There is so much to discuss in BTW that I'm not sure where to begin. I'll probably ramble a bit. Pick your nit to discuss.
Bess is one of a series of female Christ figures in von Trier films. They are a varied lot: wrongly accused (Selma in Dancer in the Dark, self-emptying (Karen in The Idiots), despised and rejected -- and vengeful (Grace in Dogville). Bess is such a pleasure to encounter, totally loving, committed, will to sacrifice herself. She is the one "who becomes sin who knew no sin."
I fell in love with Bess. Her dirty talking phone call to Jan on the oil rig would have had me jumping into the North Sea and swimming.
I was fascinated with her conversations with God. And I understood them as such, not as some superego within her speaking to herself. And her understanding after a time of silence when God says to her (on her way to the evil ship) "I have always been with you."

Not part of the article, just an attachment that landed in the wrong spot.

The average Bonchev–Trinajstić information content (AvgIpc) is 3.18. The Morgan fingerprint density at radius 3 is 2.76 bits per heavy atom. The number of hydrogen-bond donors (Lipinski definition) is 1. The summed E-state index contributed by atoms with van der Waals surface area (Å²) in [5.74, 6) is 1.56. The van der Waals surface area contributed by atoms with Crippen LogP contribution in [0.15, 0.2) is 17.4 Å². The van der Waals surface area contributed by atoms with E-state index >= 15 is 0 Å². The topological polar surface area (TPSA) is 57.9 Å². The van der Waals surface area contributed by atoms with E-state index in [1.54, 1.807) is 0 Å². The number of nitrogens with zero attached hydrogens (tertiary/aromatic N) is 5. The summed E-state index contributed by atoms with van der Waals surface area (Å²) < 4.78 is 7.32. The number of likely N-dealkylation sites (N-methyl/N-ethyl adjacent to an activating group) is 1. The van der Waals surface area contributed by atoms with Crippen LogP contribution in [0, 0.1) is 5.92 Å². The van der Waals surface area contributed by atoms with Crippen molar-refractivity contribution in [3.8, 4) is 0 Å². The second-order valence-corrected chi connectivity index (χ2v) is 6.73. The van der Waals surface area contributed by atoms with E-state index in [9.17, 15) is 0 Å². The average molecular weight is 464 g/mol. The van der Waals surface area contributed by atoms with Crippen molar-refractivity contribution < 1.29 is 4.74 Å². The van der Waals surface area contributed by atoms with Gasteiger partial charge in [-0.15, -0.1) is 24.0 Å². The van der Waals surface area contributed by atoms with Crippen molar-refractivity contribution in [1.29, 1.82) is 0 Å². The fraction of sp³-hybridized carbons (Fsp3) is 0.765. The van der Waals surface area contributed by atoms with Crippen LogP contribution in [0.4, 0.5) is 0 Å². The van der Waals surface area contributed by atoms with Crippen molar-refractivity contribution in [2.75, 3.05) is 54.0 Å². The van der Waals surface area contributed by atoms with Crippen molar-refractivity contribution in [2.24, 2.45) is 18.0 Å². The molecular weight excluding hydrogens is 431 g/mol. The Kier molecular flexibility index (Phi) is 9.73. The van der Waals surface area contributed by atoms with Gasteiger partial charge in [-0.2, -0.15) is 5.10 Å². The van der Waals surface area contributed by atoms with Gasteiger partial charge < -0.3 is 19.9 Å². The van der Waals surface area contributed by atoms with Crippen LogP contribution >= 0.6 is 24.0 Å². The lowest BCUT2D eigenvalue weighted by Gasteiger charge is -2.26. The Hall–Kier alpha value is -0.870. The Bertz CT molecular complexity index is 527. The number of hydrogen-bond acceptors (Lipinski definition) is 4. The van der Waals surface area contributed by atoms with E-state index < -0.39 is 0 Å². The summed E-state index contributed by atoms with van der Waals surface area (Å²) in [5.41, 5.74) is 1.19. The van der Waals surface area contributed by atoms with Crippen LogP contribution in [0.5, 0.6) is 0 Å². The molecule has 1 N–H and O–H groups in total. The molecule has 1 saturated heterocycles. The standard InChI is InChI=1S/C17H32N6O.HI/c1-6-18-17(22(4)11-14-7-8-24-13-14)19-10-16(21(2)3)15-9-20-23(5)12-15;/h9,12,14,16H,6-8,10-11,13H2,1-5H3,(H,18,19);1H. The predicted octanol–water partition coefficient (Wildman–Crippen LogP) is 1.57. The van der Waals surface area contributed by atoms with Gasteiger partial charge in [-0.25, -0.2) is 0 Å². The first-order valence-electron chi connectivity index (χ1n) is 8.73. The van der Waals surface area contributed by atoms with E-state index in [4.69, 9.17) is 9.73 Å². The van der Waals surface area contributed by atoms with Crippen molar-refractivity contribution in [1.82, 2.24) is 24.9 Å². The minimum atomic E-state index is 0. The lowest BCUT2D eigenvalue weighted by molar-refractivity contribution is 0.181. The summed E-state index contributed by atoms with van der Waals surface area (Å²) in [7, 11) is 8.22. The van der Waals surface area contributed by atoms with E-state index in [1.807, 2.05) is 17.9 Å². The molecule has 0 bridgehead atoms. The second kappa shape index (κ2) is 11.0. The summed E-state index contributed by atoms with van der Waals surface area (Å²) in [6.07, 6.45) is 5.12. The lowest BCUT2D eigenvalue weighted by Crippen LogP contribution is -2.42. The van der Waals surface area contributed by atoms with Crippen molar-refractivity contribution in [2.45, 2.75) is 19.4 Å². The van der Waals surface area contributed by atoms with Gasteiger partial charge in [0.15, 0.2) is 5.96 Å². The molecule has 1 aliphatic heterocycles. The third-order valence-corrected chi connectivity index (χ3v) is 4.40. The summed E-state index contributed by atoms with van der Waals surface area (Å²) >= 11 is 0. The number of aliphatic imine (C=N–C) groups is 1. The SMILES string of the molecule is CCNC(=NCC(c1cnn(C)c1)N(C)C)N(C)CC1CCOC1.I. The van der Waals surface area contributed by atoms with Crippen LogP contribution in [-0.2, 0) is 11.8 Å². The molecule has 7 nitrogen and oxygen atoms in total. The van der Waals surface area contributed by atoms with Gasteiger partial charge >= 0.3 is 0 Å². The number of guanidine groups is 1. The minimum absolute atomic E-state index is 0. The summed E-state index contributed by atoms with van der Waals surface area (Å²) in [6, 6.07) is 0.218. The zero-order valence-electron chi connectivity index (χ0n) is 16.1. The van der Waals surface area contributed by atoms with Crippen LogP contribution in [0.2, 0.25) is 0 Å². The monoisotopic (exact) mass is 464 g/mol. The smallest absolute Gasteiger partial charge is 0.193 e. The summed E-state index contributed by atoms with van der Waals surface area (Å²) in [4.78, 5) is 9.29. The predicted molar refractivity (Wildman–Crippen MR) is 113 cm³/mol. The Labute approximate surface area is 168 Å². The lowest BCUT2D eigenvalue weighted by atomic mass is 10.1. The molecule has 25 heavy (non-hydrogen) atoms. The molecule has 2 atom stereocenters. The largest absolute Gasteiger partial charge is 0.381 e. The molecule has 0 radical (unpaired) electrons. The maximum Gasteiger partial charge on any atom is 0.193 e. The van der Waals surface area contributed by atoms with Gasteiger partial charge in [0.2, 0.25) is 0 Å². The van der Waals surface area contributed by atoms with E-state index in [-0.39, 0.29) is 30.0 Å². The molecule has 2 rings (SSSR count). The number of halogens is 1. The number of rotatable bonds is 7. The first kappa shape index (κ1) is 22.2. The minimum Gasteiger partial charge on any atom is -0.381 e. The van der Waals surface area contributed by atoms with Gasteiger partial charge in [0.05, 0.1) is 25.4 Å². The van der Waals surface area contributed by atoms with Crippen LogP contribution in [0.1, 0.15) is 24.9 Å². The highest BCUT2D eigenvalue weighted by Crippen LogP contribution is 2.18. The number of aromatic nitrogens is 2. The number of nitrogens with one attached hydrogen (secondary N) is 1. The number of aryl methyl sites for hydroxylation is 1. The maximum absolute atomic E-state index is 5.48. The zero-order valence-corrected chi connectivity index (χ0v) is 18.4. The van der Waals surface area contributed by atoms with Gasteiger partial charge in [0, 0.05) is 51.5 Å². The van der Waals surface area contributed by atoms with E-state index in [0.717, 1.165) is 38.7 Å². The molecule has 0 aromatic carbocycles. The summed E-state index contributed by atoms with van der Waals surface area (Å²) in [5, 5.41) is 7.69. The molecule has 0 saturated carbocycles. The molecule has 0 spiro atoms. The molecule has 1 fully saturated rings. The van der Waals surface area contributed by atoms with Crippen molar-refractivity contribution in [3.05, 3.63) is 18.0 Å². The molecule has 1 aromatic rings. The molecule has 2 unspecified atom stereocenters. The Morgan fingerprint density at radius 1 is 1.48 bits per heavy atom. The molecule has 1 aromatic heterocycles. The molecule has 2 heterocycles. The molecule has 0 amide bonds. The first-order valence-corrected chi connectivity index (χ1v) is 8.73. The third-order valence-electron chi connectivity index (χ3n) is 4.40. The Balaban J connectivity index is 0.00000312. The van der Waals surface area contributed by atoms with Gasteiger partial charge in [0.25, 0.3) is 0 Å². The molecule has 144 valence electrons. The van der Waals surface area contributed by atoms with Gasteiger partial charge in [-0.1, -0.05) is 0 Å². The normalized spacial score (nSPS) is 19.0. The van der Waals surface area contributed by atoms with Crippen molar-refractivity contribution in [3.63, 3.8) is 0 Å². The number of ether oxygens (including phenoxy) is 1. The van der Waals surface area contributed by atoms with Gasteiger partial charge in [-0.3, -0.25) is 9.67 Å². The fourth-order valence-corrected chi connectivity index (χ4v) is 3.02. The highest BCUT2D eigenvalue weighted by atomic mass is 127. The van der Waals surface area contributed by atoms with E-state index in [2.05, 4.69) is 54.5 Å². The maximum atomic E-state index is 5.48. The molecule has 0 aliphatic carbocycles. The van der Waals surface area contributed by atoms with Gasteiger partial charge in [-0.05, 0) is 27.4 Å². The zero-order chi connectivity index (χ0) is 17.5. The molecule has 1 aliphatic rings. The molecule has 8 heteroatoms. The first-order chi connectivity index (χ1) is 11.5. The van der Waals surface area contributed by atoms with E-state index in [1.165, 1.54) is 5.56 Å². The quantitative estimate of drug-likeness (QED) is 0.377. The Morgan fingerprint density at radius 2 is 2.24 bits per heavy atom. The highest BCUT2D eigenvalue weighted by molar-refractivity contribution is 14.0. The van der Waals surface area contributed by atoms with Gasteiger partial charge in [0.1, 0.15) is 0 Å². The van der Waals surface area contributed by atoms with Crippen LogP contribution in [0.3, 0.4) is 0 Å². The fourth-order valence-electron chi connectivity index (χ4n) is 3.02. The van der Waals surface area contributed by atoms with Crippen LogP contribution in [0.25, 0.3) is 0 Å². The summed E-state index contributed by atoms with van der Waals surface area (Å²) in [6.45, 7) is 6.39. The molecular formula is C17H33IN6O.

This is a superb example of substituionary atonement. (And keep in mind that I don't view atonement in that way.) It is through her stripes that Jan is healed. She is humiliated, degradated, treated as dung. She goes willingly, knowing what is ahead of her.
The church in BTW: This is a bit problematic, but even with its problem it is a challenging picture. This dour Calvinist church is joyless. It serves as the role of Pharisees in the Gospels. When Jan and Bess marry, one of Jan's oil rig friends is waiting for the bells to ring, and is informed that there are no bells at this church. What an awful indictment of what some churches have become!
I'm a bit surprised that this came in at #50 on the list, since the criterion for votings was Definitely belongs, probably belongs, etc. I cannot not fathom why someone would say it doesn't belong, and think that even "probably belongs" may be dissing the film.